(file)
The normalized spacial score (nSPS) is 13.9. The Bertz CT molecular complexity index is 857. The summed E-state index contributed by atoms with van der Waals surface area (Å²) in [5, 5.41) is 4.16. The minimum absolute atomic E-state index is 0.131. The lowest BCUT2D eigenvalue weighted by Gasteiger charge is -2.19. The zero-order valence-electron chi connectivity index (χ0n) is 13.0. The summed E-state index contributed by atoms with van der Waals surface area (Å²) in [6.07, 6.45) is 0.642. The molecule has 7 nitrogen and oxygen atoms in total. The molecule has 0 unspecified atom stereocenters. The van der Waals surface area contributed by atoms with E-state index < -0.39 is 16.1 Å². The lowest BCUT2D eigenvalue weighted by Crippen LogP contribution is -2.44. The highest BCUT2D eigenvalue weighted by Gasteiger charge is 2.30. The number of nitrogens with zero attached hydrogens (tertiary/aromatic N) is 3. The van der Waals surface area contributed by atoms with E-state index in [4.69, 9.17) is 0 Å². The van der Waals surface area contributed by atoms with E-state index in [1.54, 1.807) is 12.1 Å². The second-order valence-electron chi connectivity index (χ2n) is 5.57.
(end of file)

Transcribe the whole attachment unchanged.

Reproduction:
The normalized spacial score (nSPS) is 13.9. The Bertz CT molecular complexity index is 857. The summed E-state index contributed by atoms with van der Waals surface area (Å²) in [5, 5.41) is 4.16. The minimum absolute atomic E-state index is 0.131. The lowest BCUT2D eigenvalue weighted by Gasteiger charge is -2.19. The zero-order valence-electron chi connectivity index (χ0n) is 13.0. The summed E-state index contributed by atoms with van der Waals surface area (Å²) in [6.07, 6.45) is 0.642. The molecule has 7 nitrogen and oxygen atoms in total. The molecule has 0 unspecified atom stereocenters. The van der Waals surface area contributed by atoms with E-state index < -0.39 is 16.1 Å². The lowest BCUT2D eigenvalue weighted by Crippen LogP contribution is -2.44. The highest BCUT2D eigenvalue weighted by Gasteiger charge is 2.30. The number of nitrogens with zero attached hydrogens (tertiary/aromatic N) is 3. The van der Waals surface area contributed by atoms with E-state index in [4.69, 9.17) is 0 Å². The van der Waals surface area contributed by atoms with E-state index in [1.54, 1.807) is 12.1 Å². The second-order valence-electron chi connectivity index (χ2n) is 5.57.